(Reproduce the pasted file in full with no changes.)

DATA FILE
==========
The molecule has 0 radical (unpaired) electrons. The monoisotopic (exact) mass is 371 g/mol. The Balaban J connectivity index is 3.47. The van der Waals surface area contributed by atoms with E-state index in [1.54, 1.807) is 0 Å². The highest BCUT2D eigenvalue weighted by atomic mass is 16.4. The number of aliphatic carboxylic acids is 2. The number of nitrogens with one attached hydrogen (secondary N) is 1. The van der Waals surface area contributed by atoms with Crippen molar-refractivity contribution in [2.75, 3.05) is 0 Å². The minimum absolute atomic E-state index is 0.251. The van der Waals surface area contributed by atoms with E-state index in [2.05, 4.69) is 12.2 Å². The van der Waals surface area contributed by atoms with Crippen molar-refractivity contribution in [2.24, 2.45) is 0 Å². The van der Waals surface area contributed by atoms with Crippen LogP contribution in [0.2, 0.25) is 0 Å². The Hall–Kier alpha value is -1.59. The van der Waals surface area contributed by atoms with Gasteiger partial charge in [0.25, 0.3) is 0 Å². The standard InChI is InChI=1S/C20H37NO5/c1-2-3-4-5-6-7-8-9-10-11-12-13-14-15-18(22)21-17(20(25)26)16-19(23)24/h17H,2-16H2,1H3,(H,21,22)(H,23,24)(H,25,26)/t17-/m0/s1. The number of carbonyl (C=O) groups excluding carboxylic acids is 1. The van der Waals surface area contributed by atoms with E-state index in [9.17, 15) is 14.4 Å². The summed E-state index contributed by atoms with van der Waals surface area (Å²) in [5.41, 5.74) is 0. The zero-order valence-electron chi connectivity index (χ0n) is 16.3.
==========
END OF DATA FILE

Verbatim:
The molecule has 0 radical (unpaired) electrons. The monoisotopic (exact) mass is 371 g/mol. The Balaban J connectivity index is 3.47. The van der Waals surface area contributed by atoms with E-state index in [1.54, 1.807) is 0 Å². The highest BCUT2D eigenvalue weighted by atomic mass is 16.4. The number of aliphatic carboxylic acids is 2. The number of nitrogens with one attached hydrogen (secondary N) is 1. The van der Waals surface area contributed by atoms with Crippen molar-refractivity contribution in [2.75, 3.05) is 0 Å². The minimum absolute atomic E-state index is 0.251. The van der Waals surface area contributed by atoms with E-state index in [2.05, 4.69) is 12.2 Å². The van der Waals surface area contributed by atoms with Crippen molar-refractivity contribution in [2.24, 2.45) is 0 Å². The van der Waals surface area contributed by atoms with Crippen LogP contribution in [0.2, 0.25) is 0 Å². The Hall–Kier alpha value is -1.59. The van der Waals surface area contributed by atoms with Gasteiger partial charge in [0.25, 0.3) is 0 Å². The standard InChI is InChI=1S/C20H37NO5/c1-2-3-4-5-6-7-8-9-10-11-12-13-14-15-18(22)21-17(20(25)26)16-19(23)24/h17H,2-16H2,1H3,(H,21,22)(H,23,24)(H,25,26)/t17-/m0/s1. The number of carbonyl (C=O) groups excluding carboxylic acids is 1. The van der Waals surface area contributed by atoms with E-state index in [9.17, 15) is 14.4 Å². The summed E-state index contributed by atoms with van der Waals surface area (Å²) in [5.41, 5.74) is 0. The zero-order valence-electron chi connectivity index (χ0n) is 16.3.